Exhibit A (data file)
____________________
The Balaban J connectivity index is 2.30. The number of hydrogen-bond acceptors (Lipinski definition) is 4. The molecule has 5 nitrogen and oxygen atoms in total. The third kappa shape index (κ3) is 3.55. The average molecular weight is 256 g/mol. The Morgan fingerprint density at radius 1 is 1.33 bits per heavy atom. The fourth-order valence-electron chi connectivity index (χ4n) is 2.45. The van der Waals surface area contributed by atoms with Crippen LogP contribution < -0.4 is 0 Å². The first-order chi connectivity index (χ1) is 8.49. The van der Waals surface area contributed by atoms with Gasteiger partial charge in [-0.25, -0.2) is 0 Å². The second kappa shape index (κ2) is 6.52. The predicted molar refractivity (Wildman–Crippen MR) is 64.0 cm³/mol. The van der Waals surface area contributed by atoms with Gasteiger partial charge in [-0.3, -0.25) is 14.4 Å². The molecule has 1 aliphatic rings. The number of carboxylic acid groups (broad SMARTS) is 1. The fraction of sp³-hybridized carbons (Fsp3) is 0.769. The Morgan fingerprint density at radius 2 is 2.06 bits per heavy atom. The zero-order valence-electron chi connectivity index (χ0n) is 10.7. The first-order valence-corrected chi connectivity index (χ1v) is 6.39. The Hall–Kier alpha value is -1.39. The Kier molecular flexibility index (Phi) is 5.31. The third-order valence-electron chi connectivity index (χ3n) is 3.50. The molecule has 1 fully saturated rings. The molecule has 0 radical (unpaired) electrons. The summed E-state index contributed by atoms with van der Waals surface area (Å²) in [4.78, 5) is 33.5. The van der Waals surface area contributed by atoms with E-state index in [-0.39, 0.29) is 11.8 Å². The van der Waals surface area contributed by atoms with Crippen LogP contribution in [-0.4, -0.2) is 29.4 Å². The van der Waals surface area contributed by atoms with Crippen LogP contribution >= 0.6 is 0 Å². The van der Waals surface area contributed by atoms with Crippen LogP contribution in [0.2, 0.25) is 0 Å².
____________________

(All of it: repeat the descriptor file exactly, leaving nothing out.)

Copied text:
The Balaban J connectivity index is 2.30. The number of hydrogen-bond acceptors (Lipinski definition) is 4. The molecule has 5 nitrogen and oxygen atoms in total. The third kappa shape index (κ3) is 3.55. The average molecular weight is 256 g/mol. The Morgan fingerprint density at radius 1 is 1.33 bits per heavy atom. The fourth-order valence-electron chi connectivity index (χ4n) is 2.45. The van der Waals surface area contributed by atoms with Crippen LogP contribution < -0.4 is 0 Å². The first-order chi connectivity index (χ1) is 8.49. The van der Waals surface area contributed by atoms with Gasteiger partial charge in [-0.25, -0.2) is 0 Å². The second kappa shape index (κ2) is 6.52. The predicted molar refractivity (Wildman–Crippen MR) is 64.0 cm³/mol. The van der Waals surface area contributed by atoms with Gasteiger partial charge in [-0.3, -0.25) is 14.4 Å². The molecule has 1 aliphatic rings. The number of carboxylic acid groups (broad SMARTS) is 1. The fraction of sp³-hybridized carbons (Fsp3) is 0.769. The Morgan fingerprint density at radius 2 is 2.06 bits per heavy atom. The zero-order valence-electron chi connectivity index (χ0n) is 10.7. The first-order valence-corrected chi connectivity index (χ1v) is 6.39. The Hall–Kier alpha value is -1.39. The Kier molecular flexibility index (Phi) is 5.31. The third-order valence-electron chi connectivity index (χ3n) is 3.50. The molecule has 1 fully saturated rings. The molecule has 0 radical (unpaired) electrons. The summed E-state index contributed by atoms with van der Waals surface area (Å²) in [4.78, 5) is 33.5. The van der Waals surface area contributed by atoms with E-state index in [-0.39, 0.29) is 11.8 Å². The van der Waals surface area contributed by atoms with Crippen LogP contribution in [-0.4, -0.2) is 29.4 Å². The van der Waals surface area contributed by atoms with Crippen LogP contribution >= 0.6 is 0 Å². The van der Waals surface area contributed by atoms with Crippen LogP contribution in [0.2, 0.25) is 0 Å².